Our public media colleagues over at KPCC, Southern California Public Radio, have a fascinating two-part report on the efforts of schools in the Los Angeles area to address the effects of "toxic stress" on student learning.
There are 46 million poor people in the U.S., and millions more hover right above the poverty line — but go into many of their homes, and you might find a flat-screen TV, a computer or the latest sneakers.
And that raises a question: What does it mean to be poor in America today?
Much has been said and written about the Dust Bowl, but if you want to get a visceral feel for how it all began and the way it affected the people who experienced it, you need go no further than the opening pages of John Steinbeck's The Grapes of Wrath:
Originally published on Mon December 16, 2013 2:57 pm
Somewhere between a food pantry and a traditional grocery store lies an opportunity to help feed those in need.
Enter "social supermarkets," a European model that offers discounted food exclusively to those in poverty. The stores have grown in popularity across the continent, and this week, the U.K. opened its first. Dubbed Community Shop, the store is located in an impoverished former mining town in South Yorkshire.
Ross Reynolds talks with Howard G. Buffet, son of financier Warren Buffet, who has recently published a book titled "40 Chances: Finding Hope in a Hungry World," which is about his quest to help those who lack food security all over the world under a tough, self-imposed deadline: 40 years.
In Washington state, food stamp recipients are being notified that their benefits will be reduced in November. Federal stimulus funding has provided a boost to benefits since 2009, but that funding just expired.
Part 1 of 4 in "Hunger in the Valley of Plenty," a series by KQED and the Center for Investigative Reporting. Listen to the radio series on The California Report Thursday and Friday and watch the full special Friday on KQED 9. Full schedule. By Sasha Khokha Video: Hungry in Raisin City.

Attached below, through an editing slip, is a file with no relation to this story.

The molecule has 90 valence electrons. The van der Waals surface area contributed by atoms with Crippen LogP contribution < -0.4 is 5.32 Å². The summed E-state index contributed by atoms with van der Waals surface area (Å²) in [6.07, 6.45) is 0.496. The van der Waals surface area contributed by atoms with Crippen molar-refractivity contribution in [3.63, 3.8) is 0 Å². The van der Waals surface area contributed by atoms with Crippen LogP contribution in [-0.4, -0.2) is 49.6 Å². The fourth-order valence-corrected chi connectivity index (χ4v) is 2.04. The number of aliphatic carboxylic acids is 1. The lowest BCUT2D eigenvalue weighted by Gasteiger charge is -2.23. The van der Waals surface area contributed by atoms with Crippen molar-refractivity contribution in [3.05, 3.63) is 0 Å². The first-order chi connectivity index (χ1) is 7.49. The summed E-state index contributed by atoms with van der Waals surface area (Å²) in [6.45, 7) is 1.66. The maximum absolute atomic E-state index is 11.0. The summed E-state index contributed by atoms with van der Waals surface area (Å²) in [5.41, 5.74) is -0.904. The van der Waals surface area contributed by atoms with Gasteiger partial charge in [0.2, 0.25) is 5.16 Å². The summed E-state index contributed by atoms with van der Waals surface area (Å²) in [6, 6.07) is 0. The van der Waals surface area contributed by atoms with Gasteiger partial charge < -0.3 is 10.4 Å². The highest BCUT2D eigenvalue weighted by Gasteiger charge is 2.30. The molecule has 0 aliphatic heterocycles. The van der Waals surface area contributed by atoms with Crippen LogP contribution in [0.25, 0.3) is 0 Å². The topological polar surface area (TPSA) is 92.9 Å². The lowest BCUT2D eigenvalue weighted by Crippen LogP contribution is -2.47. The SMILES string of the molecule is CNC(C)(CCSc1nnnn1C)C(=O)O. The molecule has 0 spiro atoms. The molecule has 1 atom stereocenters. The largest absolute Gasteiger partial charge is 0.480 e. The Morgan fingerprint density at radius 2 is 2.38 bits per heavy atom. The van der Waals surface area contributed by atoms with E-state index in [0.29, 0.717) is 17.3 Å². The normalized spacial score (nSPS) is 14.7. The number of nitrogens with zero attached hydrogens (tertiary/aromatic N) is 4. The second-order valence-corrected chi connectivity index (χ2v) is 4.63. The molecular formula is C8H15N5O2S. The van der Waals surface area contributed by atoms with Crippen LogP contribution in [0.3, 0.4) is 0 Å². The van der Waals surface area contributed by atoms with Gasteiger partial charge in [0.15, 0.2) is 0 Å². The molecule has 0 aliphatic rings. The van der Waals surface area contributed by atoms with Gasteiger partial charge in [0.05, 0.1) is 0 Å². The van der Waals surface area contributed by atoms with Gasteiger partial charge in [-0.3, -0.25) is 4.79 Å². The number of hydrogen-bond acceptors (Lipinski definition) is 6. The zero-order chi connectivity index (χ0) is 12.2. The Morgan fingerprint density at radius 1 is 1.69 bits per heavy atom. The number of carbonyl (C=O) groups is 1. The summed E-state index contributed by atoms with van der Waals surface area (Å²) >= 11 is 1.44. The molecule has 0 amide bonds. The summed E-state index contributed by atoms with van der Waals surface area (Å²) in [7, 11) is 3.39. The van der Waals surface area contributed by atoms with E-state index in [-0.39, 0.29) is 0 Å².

The US Census Bureau released numbers this week looking at poverty rates and wages across the US in 2012. Our local numbers reflect what’s happening around the country: the number of people living in poverty has stagnated and wages have stayed about the same.
At first glance, this may seem like good news, or even non-news. But the census numbers reveal a larger picture of what’s happening in the wake of the recession: that people in low and middle income brackets aren’t really experiencing a recovery.
Jennifer Romich is the director of the West Coast Poverty Center and an associate professor at the UW School of Social Work. She told KUOW's Marcie Sillman the "statistically insignificant" numbers from the Census Bureau paint a concerning picture of many people that are unable to get ahead financially.
Rico Saccoccio is a junior at Fordham University in the Bronx. He's from a middle-class family in Connecticut and he spent the summer living at home with his parents, who cover about $15,000 a year in his college costs.
According to the U.S. government, Saccoccio is living in poverty. The $8,000 he earns doing odd jobs puts him well below the $11,945 poverty threshold for an individual. In fact, the U.S. Census Bureau recently reported that more than half of all college students who are living off campus and not at home are poor.